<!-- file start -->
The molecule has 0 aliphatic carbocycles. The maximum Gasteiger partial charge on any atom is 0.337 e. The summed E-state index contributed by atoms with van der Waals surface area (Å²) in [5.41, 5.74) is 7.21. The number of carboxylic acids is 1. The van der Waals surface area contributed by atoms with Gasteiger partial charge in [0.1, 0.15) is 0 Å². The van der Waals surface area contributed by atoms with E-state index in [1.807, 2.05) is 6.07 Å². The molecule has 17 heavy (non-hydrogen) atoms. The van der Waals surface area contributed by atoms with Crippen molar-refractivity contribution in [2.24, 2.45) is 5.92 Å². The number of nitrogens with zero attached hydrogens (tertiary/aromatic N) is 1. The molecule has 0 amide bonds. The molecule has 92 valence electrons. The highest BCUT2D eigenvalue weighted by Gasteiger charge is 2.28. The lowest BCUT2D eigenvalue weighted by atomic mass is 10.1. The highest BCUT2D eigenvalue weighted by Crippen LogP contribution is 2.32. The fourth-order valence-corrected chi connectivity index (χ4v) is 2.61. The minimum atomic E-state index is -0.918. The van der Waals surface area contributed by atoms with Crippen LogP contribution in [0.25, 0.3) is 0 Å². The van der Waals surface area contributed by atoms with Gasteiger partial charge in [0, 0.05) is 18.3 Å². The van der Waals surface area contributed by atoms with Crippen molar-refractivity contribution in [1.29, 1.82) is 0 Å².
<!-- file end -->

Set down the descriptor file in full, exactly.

The molecule has 0 aliphatic carbocycles. The maximum Gasteiger partial charge on any atom is 0.337 e. The summed E-state index contributed by atoms with van der Waals surface area (Å²) in [5.41, 5.74) is 7.21. The number of carboxylic acids is 1. The van der Waals surface area contributed by atoms with Gasteiger partial charge in [0.1, 0.15) is 0 Å². The van der Waals surface area contributed by atoms with E-state index in [1.807, 2.05) is 6.07 Å². The molecule has 17 heavy (non-hydrogen) atoms. The van der Waals surface area contributed by atoms with Crippen molar-refractivity contribution in [2.24, 2.45) is 5.92 Å². The number of nitrogens with zero attached hydrogens (tertiary/aromatic N) is 1. The molecule has 0 amide bonds. The molecule has 92 valence electrons. The highest BCUT2D eigenvalue weighted by Gasteiger charge is 2.28. The lowest BCUT2D eigenvalue weighted by atomic mass is 10.1. The highest BCUT2D eigenvalue weighted by Crippen LogP contribution is 2.32. The fourth-order valence-corrected chi connectivity index (χ4v) is 2.61. The minimum atomic E-state index is -0.918. The van der Waals surface area contributed by atoms with Crippen LogP contribution in [0.25, 0.3) is 0 Å². The van der Waals surface area contributed by atoms with Gasteiger partial charge in [0, 0.05) is 18.3 Å². The van der Waals surface area contributed by atoms with Crippen molar-refractivity contribution in [1.29, 1.82) is 0 Å².